By Arul Louis
UNITED NATIONS | 23 December 2023 (IDN) — While in the outgoing year, attention was focused on the world organisation’s paralysis in Ukraine and Israel, the UN was forced to retreat from other countries riven by deadly conflicts in a stark display of its limitations.
Unlike Ukraine and Israel, these were countries where the UN had an active presence trying to keep the peace as rival factions and insurgencies created havoc of deaths, human rights violations, and destruction.
These setbacks show the limits to what the UN can do, even when the veto-wielding powers free the Security Council to act.
On December 11, the UN ended its mission in Mali, one of its deadliest that has claimed the lives of 310 peacekeepers, bowing to its military rulers who ordered out its 10,000 personnel.
In November, the Democratic Republic of Congo (DRC) signed an agreement with the UN, which has had peacekeeping operations in that country for about 25 years, to fast-track the withdrawal of about 15,000 peacekeepers earlier than the next December deadline.
While a UN official warned of a risk of genocide in Sudan, the Security Council accepted on December 1 the military government’s demand to end its political mission.
Having already witnessed the killings of thousands, these three countries are at risk of the conflicts continuing in the coming months, veiled by a pall of global apathy and away from TV cameras.
There aren’t any fashionable protesters marching around the world against the killings, mutilations and sexual violence perpetrated on a massive scale there.
The first factor behind the UN’s inability to prevent wars, civil wars, other conflicts, and massive terrorism is that it is not a world government, even though it is often imagined to be.
The UN Charter does give the Security Council powers to order “demonstrations, blockade, and other operations by air, sea, or land forces of Members of the UN” to maintain international peace.
But such unilateral action is not realistic, least of all because of the consensus that would be required of the permanent members.
And as a practical matter, the Security Council does not send peacekeepers into a country that does not want them there.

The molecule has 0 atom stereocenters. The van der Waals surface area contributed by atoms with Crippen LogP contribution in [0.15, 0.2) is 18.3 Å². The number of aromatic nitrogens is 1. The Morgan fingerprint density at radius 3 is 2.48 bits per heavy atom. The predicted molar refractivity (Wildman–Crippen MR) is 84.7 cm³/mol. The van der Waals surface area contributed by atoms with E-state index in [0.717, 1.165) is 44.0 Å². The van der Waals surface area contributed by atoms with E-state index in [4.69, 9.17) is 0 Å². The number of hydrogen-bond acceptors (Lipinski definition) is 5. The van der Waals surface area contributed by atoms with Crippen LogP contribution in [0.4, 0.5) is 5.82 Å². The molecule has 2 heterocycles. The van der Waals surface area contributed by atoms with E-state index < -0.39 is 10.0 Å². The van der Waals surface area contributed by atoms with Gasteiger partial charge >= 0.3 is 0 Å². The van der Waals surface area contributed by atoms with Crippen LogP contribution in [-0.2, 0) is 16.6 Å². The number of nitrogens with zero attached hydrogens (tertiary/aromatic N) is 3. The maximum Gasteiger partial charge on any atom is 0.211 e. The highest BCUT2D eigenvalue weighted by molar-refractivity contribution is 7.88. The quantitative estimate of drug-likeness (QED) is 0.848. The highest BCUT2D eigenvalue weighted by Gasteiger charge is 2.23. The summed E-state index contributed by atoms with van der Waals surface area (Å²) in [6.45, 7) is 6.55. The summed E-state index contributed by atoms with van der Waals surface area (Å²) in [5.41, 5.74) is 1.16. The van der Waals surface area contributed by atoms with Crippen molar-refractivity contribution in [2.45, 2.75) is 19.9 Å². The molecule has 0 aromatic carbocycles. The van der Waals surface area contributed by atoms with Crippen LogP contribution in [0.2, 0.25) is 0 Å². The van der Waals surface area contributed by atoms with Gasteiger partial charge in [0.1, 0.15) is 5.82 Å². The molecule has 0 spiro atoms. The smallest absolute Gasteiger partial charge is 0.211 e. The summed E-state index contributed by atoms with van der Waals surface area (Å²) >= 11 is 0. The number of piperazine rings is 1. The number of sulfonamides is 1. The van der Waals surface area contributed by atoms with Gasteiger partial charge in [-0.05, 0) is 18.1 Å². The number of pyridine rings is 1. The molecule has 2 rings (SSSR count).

There is also peacekeeping fatigue after futile efforts.
Haiti would want peacekeepers back in to quell the gangs that have taken over vast swatches of the country. Still, after dismal failures and a cholera epidemic blamed on UN peacekeepers, the Security Council is not going back after ending a 13-year mission there in 2017.
Instead, it authorised an international force led by Kenya to help bring order to that country; that effort, though, is stuck in litigation in Kenya.
And there is peacekeeping fatigue among the countries where missions were deployed.
Mali’s Foreign Minister Abdoulaye Diop told the Security Council in June that the mission, known by its French initials MINUSMA, was unable to “adequately respond to the security situation,” and it doesn’t look any better.
DRC Foreign Minister Christophe Lutundula echoed him, saying that UN mission there, also known by the French initials MONUSCO, “has proved its limits in a context of permanent war”, without restoring peace.
In the same vein, Sudan’s acting Foreign Minister, Ali Sadeq, wrote to Secretary-General António Guterres that his country was disappointed by the performance of the political mission, the UN Integrated Transition Assistance Mission in Sudan (UNITAMS), which had fewer than 250 personnel and had a mediatory role in trying to end the conflicts.
Earlier, Guterres’s Special Envoy for Sudan, Volker Perthes, was declared a persona non grata and had to leave the assignment.
Between 2003 and 2005, more than 200,000 people were victims of the genocide in Darfur.
The UN High Commissioner for Refugees, Filippo Grandi, warned last month of a repeat: “Twenty years ago, the world was shocked by the terrible atrocities and human rights violations in Darfur. We fear a similar dynamic might be developing.”
Reasons for the shortcomings of these and other operations, India, the biggest troop contributor to UN missions, has repeatedly said, is the lack of a clear mandate from the Security Council, not involving the troop contributors in decisions and inadequate equipment. [IDN-InDepthNews]
Photo: Troops from the United Nations peacekeeping mission in Mali began withdrawing in October 2023 from that country after its military rulers ordered it out. (File Photo: MINUSMA/UN)
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